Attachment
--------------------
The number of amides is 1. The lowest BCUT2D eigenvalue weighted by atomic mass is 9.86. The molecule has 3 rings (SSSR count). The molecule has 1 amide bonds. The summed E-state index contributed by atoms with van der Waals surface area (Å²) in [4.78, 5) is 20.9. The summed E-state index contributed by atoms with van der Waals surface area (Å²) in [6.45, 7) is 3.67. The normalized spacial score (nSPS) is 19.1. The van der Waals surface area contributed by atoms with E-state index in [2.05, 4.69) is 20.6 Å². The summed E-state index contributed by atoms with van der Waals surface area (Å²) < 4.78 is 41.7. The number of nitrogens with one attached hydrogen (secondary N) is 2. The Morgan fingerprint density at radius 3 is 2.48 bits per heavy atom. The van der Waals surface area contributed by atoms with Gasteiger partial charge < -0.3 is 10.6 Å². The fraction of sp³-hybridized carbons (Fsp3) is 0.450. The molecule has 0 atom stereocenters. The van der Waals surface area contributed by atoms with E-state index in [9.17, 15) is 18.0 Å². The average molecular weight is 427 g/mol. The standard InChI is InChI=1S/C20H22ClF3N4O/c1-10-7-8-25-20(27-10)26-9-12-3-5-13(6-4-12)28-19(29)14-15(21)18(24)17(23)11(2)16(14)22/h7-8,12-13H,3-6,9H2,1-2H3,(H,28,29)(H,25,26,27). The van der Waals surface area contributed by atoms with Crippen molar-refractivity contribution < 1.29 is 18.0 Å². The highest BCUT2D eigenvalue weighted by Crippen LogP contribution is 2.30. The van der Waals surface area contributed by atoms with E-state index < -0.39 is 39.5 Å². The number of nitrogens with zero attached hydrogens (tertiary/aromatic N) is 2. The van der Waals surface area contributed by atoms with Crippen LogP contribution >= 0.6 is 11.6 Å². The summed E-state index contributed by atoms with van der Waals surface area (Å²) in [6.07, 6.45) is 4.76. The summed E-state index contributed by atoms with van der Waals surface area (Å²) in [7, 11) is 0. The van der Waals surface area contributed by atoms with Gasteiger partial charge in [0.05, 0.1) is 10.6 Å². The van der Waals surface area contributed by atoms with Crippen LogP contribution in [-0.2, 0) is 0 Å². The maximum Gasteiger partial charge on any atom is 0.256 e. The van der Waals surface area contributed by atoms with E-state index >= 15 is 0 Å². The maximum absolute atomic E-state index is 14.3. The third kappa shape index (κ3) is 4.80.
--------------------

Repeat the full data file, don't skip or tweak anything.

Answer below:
The number of amides is 1. The lowest BCUT2D eigenvalue weighted by atomic mass is 9.86. The molecule has 3 rings (SSSR count). The molecule has 1 amide bonds. The summed E-state index contributed by atoms with van der Waals surface area (Å²) in [4.78, 5) is 20.9. The summed E-state index contributed by atoms with van der Waals surface area (Å²) in [6.45, 7) is 3.67. The normalized spacial score (nSPS) is 19.1. The van der Waals surface area contributed by atoms with E-state index in [2.05, 4.69) is 20.6 Å². The summed E-state index contributed by atoms with van der Waals surface area (Å²) < 4.78 is 41.7. The number of nitrogens with one attached hydrogen (secondary N) is 2. The Morgan fingerprint density at radius 3 is 2.48 bits per heavy atom. The van der Waals surface area contributed by atoms with Gasteiger partial charge < -0.3 is 10.6 Å². The fraction of sp³-hybridized carbons (Fsp3) is 0.450. The molecule has 0 atom stereocenters. The van der Waals surface area contributed by atoms with E-state index in [9.17, 15) is 18.0 Å². The average molecular weight is 427 g/mol. The standard InChI is InChI=1S/C20H22ClF3N4O/c1-10-7-8-25-20(27-10)26-9-12-3-5-13(6-4-12)28-19(29)14-15(21)18(24)17(23)11(2)16(14)22/h7-8,12-13H,3-6,9H2,1-2H3,(H,28,29)(H,25,26,27). The van der Waals surface area contributed by atoms with Crippen molar-refractivity contribution < 1.29 is 18.0 Å². The highest BCUT2D eigenvalue weighted by Crippen LogP contribution is 2.30. The van der Waals surface area contributed by atoms with E-state index < -0.39 is 39.5 Å². The number of nitrogens with zero attached hydrogens (tertiary/aromatic N) is 2. The van der Waals surface area contributed by atoms with Crippen LogP contribution >= 0.6 is 11.6 Å². The summed E-state index contributed by atoms with van der Waals surface area (Å²) in [6.07, 6.45) is 4.76. The summed E-state index contributed by atoms with van der Waals surface area (Å²) in [7, 11) is 0. The van der Waals surface area contributed by atoms with Gasteiger partial charge in [0.05, 0.1) is 10.6 Å². The van der Waals surface area contributed by atoms with Crippen LogP contribution in [-0.2, 0) is 0 Å². The maximum Gasteiger partial charge on any atom is 0.256 e. The van der Waals surface area contributed by atoms with E-state index >= 15 is 0 Å². The maximum absolute atomic E-state index is 14.3. The third kappa shape index (κ3) is 4.80.